Art after Auschwitz must be prepared to show the damage, the tears in the fabric of what makes us human.
Brian A. Oard

Most Helpful Customer Reviews

37 of 38 people found the following review helpful By Nessander VINE VOICE on April 19, 2002
Format: Paperback
Poet and translator Michael Hamburger has done us an excellent service by giving us this book, which will certainly become the bilingual edition of choice for Paul Celan. A few words.
On Celan: Probably the second most important German-language poet of the 20th century after Rilke, but very different in style and mindset! Whereas Rilke provides incredible lyricism, Celan's poetry is jerky, raw, cut-off, even tortured. Struggling with how to write poetry in the German language after the Holocaust (Celan was a Jew), he chose to focus on the basics of language - prepositions, pronouns - and place the language under such pressure and in such tension that poetry could again speak. To Adorno's claim that there could be "no poetry after Auschwitz", Celan proved there was a way, but it was a very difficult one. If you have not yet come across Celan, I can heartily recommend him as one of the greats of the 20th century. His most famous poem is "Todesfuge" or "Death Fugue", but his other poems are also excellent. But be forewarned - this is no light verse. You'll get some heavy stuff, but you'll love it.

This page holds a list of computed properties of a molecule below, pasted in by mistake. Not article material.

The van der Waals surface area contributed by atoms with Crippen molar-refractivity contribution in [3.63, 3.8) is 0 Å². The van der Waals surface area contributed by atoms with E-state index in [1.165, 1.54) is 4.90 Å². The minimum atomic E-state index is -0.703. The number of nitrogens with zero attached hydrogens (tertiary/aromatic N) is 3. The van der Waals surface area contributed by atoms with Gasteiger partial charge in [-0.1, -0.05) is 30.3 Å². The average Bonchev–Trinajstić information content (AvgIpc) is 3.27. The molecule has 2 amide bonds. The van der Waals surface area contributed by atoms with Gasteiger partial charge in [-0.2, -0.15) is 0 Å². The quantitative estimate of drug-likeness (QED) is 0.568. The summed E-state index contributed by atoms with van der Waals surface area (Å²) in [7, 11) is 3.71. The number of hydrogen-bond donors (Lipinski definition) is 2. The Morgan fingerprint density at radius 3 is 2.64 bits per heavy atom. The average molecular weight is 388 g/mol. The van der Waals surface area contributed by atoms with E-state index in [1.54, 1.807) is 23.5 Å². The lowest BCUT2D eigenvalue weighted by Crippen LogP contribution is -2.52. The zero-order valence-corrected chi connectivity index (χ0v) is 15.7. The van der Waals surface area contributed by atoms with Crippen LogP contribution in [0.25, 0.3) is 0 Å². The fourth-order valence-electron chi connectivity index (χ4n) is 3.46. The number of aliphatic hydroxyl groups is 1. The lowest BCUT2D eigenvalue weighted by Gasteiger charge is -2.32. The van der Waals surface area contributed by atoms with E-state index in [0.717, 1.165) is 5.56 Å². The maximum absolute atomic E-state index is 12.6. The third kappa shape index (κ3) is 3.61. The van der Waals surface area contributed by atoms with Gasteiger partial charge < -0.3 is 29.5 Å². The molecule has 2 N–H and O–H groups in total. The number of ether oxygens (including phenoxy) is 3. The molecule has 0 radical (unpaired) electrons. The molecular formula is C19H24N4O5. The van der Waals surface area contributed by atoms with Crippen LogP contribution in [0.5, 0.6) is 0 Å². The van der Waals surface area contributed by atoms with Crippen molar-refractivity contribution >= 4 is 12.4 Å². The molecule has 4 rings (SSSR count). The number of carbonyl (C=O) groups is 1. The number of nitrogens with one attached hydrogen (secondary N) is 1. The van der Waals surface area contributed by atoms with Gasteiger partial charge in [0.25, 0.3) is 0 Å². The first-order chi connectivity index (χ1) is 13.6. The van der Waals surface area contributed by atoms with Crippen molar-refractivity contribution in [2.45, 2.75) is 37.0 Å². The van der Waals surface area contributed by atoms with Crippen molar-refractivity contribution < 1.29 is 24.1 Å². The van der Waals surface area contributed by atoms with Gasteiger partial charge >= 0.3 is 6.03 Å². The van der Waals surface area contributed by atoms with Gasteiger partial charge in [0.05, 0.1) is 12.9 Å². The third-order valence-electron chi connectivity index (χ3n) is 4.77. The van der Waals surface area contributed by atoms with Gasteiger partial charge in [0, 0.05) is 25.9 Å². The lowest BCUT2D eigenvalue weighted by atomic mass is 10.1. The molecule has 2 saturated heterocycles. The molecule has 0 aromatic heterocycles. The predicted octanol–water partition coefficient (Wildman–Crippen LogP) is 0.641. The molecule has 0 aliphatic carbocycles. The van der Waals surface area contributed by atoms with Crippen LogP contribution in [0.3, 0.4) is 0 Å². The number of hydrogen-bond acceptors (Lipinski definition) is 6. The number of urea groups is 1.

On Hamburger: he is a good poet in his own right and a wonderful translator, having already provided the best edition of Hoelderlin's poetry. Now that he has turned to Celan, we benefit very much from his efforts. Celan is incredibly difficult to translate, and the translator must make many choices and must try not to destroy the ambiguity in the German by reducing it simplistically into the English. Hamburger does a good job in this - in most cases a better job than Felstiner, who is the other main translator of Celan (and has a different collection). I would recommend Hamburger's translations over Felstiner. In most cases, he retains more, and there are fewer times when you will say "Eh?
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54 of 61 people found the following review helpful By Philip Welsh on February 7, 2000
Format: Paperback
...have been for him to come across the words he found growing in himself in the tongue of the enemy:
Schimmelgrün ist das Haus des Vergessens.
Vor jedem der wehenden Tore blaut dein enthaupteter Spielmann.
Er schlägt dir die Trommel aus Moos und bitterem Schamhaar;
mit schwärender Zehe malt er im Sand deine Braue.
Länger zeichnet er sie als sie war, und das Rot deiner Lippe.
Du füllst hier die Urnen und speisest dein Herz.
------------------------------
Green as mould is the house of oblivion.
Before each of the blowing gates your beheaded minstrel turns blue.
For you he beats his drum made of moss and of harsh pubic hair;
With a festering toe in the sand he traces your eyebrow.
Longer he draws it than ever it was, and the red of your lip.
You fill up the urns here and nourish your heart.
---------------------------